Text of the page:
As Roland Garros approaches, Linda Pearce looks at Ash Barty on clay and what about her game makes the surface one of the Australian’s best.
As an understated yet outrageously gifted young Queenslander named Ashleigh Barty was emerging as the great Australian tennis talent of her generation, it was on the historic Wimbledon lawns that the then 15-year-old first came to international notice by winning the 2011 junior title.
Even then, however, four-time grand slam doubles champion and former top 25 singles star Paul McNamee was among those who identified clay as potentially even more fertile ground for the player who in 2019 would go on to famously break Australia’s 46-year singles drought at Roland Garros.
It’s a judgment McNamee stands by, and one reinforced by Barty’s 11-2 record—including the Stuttgart title and a finals appearance in Madrid ahead of a quarter-final injury retirement in Rome—on European dirt in the lead-up to Sunday’s opening round of the French Open.
“I knew she would be good on clay, with the sliced backhand and her versatility, and her ability to get free points on her serve, and she slides very well, so it was always going to be a really good surface for her,’’ says McNamee.
“It’s just she had this love of grass and this Wimbledon fascination. But with her game, she is more likely to win more Roland Garros (titles) than Wimbledons, in my opinion.
“There’s no question she’s capable of winning Wimbledon, including this year, but she has a game that’s so versatile. To be honest, I think hard court is her ‘least best’ surface, because [players] can hit through her; the slice sits up a little bit more.
“I think clay and grass, the natural surfaces, are her best, and it makes sense: she’s such a natural person, she’s got these assets that the other [players] don’t have, including, I don’t know, the sixth sense. She’s got that intangible magic, Ash Barty.’’
McNamee is not just a student of clay court tennis, he is also a published author on the subject. The 66-year-old’s latest book, Welcome to the Dance, is subtitled Master Clay to Master Tennis, which is a philosophy he adopted only after the life-changing experience of first playing in Paris as an 18-year-old.
Barty was 23 when she defeated Marketa Vondrousova to win the Coupe Suzanne Lenglen two years ago, seeded eighth and having never progressed beyond the semi-finals of any previous Tour-level event on clay.
She skipped last year’s COVID-delayed event, and thus the chance to defend her title, to remain safely at home in Ipswich, while practising regularly on clay at the Brisbane Tennis Centre and tweaking the grip on her double-handed backhand.
Yet despite having played far more on hard courts during her career while retaining an enduring love of grass, McNamee believes some of the world No.1’s key weapons are enhanced on the surface that—despite Sam Stosur’s remarkable consistency in reaching at least the semis on four occasions from 2009-2016—has been by far Australia’s least successful in the past 40 years.
Exhibit A: slice, which McNamee says is the most under-rated shot in tennis. “The sliced backhand is so effective on clay, because it’s the only surface, really, where you can drop shot. On hardcourt it’s a waste of time, and on grass you don’t get many chances to drop shot, but that’s obviously second in the pecking order.’’ The Spanish masters, most notably 13-time Roland Garros champion Rafael Nadal, also pioneered the forehand drop shot using the extreme western grip as the game has evolved.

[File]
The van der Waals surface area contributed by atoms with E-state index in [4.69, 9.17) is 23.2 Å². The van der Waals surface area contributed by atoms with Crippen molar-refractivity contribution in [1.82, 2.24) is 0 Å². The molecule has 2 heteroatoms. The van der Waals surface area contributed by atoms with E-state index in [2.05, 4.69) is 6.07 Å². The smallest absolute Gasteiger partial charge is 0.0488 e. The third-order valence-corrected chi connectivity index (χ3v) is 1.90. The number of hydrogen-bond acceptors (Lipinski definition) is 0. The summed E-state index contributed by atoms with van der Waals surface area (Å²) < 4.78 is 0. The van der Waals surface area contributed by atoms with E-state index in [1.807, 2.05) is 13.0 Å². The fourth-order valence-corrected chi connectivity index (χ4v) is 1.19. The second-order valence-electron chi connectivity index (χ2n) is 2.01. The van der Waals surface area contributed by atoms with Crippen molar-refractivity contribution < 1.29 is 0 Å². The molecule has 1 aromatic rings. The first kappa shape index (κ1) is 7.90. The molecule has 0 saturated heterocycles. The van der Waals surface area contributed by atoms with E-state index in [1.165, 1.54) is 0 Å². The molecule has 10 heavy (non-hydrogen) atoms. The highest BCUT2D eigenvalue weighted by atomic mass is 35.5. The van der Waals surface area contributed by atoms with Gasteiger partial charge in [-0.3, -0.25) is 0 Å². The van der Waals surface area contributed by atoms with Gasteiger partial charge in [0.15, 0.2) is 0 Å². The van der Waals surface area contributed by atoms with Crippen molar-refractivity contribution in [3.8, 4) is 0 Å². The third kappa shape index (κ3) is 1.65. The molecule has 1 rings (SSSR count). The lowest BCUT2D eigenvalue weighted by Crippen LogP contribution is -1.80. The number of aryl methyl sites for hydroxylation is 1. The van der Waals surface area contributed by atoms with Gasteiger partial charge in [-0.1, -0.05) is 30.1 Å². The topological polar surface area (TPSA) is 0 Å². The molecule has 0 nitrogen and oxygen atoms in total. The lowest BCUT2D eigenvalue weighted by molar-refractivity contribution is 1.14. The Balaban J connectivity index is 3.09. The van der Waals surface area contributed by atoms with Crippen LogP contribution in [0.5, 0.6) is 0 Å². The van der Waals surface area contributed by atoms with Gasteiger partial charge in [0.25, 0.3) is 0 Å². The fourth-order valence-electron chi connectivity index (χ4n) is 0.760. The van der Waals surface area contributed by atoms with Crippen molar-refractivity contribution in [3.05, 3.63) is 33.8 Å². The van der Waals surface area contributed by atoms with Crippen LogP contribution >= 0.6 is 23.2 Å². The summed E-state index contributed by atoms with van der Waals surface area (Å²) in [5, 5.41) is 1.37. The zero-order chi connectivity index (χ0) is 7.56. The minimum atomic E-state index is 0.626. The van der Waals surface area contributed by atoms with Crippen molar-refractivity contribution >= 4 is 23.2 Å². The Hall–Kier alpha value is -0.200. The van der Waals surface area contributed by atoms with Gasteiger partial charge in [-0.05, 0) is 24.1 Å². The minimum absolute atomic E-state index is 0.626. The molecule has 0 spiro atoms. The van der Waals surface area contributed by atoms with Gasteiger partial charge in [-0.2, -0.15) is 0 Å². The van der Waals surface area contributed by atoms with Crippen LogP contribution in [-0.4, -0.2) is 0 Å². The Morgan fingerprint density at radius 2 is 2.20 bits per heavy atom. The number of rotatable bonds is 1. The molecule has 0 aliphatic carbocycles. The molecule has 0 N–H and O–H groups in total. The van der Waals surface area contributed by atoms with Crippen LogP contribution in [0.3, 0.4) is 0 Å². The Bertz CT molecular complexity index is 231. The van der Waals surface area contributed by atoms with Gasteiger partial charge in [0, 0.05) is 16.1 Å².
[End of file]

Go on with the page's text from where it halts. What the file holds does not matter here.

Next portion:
Barty, says McNamee, is “this rare beast on the women’s tour” who can hit either a drop shot or a slice from her one-handed backhand without opponents knowing what’s coming. What counts as a skill few of the double-handers in the women’s game can boast also regularly befuddles opponents who see it so infrequently. “They have no idea how to play against her sliced backhand and it just dismantles them.’’
Exhibit B: sliding, or specifically, controlled sliding which McNamee says is also something only the minority of WTA players have mastered. Barty’s, he says is “top notch, she’s a real bona fide slider, and that counts on a clay court”, where it helps players to remain balanced and recover more quickly for the next shot.
Exhibit C: serve, and it’s about ramping up the speed and aggression and ignoring the myth that the smarter tactic is to instead aim for consistency via a higher percentage of balls in.
“That’s what people believe, but in fact the great clay courters go for more on clay on their first serve, because free points are more valuable on a clay court than on any other court, because there are more rallies.
“So if you can get a free point either with an ace or they can’t get the return back, that’s such an asset on a clay court, that’s gold, so you need to serve bigger on a clay court than a hard court because you get this beautiful reward of a free point.
“If you just hit an 80% first serve on clay, it is coming back; on a hard court, not necessarily. And Ash Barty’s serve is so accurate. She is the Roger Federer of women’s tennis. Roger Federer has got laser-like accuracy on his first serve, and so does Ash Barty.’’
Another Australian tennis identity, Todd Woodbridge, also nominates clay as both the toughest surface in general and Barty’s best, despite grass appearing to be the more obvious answer when her peerless volleying skills add to an impressive all-court profile.
“She can get overpowered on grass,’’ Woodbridge said on Nine. “On the clay she gets the ball into different zones: above the shoulder with the heavy spin, and down low on the slice, and it’s even more effective than what she can do on the hard court.’’
All of which—right arm injury permitting—points to another run deep into the second week of a grand slam that the Australian Wimbledon-lover least expected to win.
Until, well, she so memorably did. And just possibly might, again.